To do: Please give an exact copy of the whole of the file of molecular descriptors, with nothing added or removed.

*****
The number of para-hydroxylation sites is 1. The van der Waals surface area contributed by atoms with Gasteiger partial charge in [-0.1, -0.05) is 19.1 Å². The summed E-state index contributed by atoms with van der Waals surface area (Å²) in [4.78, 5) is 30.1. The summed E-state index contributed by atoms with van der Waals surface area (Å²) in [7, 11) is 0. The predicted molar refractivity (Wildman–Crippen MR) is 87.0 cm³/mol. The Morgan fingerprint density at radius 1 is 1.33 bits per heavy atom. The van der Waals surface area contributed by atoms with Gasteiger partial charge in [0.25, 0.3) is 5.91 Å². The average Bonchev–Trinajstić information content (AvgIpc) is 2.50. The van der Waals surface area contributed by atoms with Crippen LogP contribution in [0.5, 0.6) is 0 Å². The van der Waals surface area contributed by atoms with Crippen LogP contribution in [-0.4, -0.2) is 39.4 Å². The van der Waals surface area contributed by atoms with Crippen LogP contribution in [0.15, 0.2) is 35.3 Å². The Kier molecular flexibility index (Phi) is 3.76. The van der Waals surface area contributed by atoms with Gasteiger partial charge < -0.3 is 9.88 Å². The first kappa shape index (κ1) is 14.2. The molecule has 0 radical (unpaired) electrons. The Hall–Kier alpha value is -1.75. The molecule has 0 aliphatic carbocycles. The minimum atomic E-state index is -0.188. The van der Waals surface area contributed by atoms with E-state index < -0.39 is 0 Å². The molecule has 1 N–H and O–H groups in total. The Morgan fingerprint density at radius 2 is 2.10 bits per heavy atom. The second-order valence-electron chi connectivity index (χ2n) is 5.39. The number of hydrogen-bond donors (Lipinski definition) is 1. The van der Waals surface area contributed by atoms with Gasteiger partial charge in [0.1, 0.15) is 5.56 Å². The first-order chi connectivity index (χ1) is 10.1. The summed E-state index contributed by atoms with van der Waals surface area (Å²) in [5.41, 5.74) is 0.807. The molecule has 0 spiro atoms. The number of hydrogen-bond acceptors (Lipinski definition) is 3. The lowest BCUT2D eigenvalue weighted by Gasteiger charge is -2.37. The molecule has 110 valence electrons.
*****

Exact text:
The number of para-hydroxylation sites is 1. The van der Waals surface area contributed by atoms with Gasteiger partial charge in [-0.1, -0.05) is 19.1 Å². The summed E-state index contributed by atoms with van der Waals surface area (Å²) in [4.78, 5) is 30.1. The summed E-state index contributed by atoms with van der Waals surface area (Å²) in [7, 11) is 0. The predicted molar refractivity (Wildman–Crippen MR) is 87.0 cm³/mol. The Morgan fingerprint density at radius 1 is 1.33 bits per heavy atom. The van der Waals surface area contributed by atoms with Gasteiger partial charge in [0.25, 0.3) is 5.91 Å². The average Bonchev–Trinajstić information content (AvgIpc) is 2.50. The van der Waals surface area contributed by atoms with Crippen LogP contribution in [0.5, 0.6) is 0 Å². The van der Waals surface area contributed by atoms with Crippen LogP contribution in [-0.4, -0.2) is 39.4 Å². The van der Waals surface area contributed by atoms with Crippen LogP contribution in [0.15, 0.2) is 35.3 Å². The Kier molecular flexibility index (Phi) is 3.76. The van der Waals surface area contributed by atoms with Gasteiger partial charge < -0.3 is 9.88 Å². The first kappa shape index (κ1) is 14.2. The molecule has 0 radical (unpaired) electrons. The Hall–Kier alpha value is -1.75. The molecule has 0 aliphatic carbocycles. The minimum atomic E-state index is -0.188. The van der Waals surface area contributed by atoms with E-state index < -0.39 is 0 Å². The molecule has 1 N–H and O–H groups in total. The Morgan fingerprint density at radius 2 is 2.10 bits per heavy atom. The second-order valence-electron chi connectivity index (χ2n) is 5.39. The number of hydrogen-bond donors (Lipinski definition) is 1. The van der Waals surface area contributed by atoms with Gasteiger partial charge in [0.1, 0.15) is 5.56 Å². The first-order chi connectivity index (χ1) is 10.1. The summed E-state index contributed by atoms with van der Waals surface area (Å²) in [5.41, 5.74) is 0.807. The molecule has 0 spiro atoms. The number of hydrogen-bond acceptors (Lipinski definition) is 3. The lowest BCUT2D eigenvalue weighted by Gasteiger charge is -2.37. The molecule has 110 valence electrons.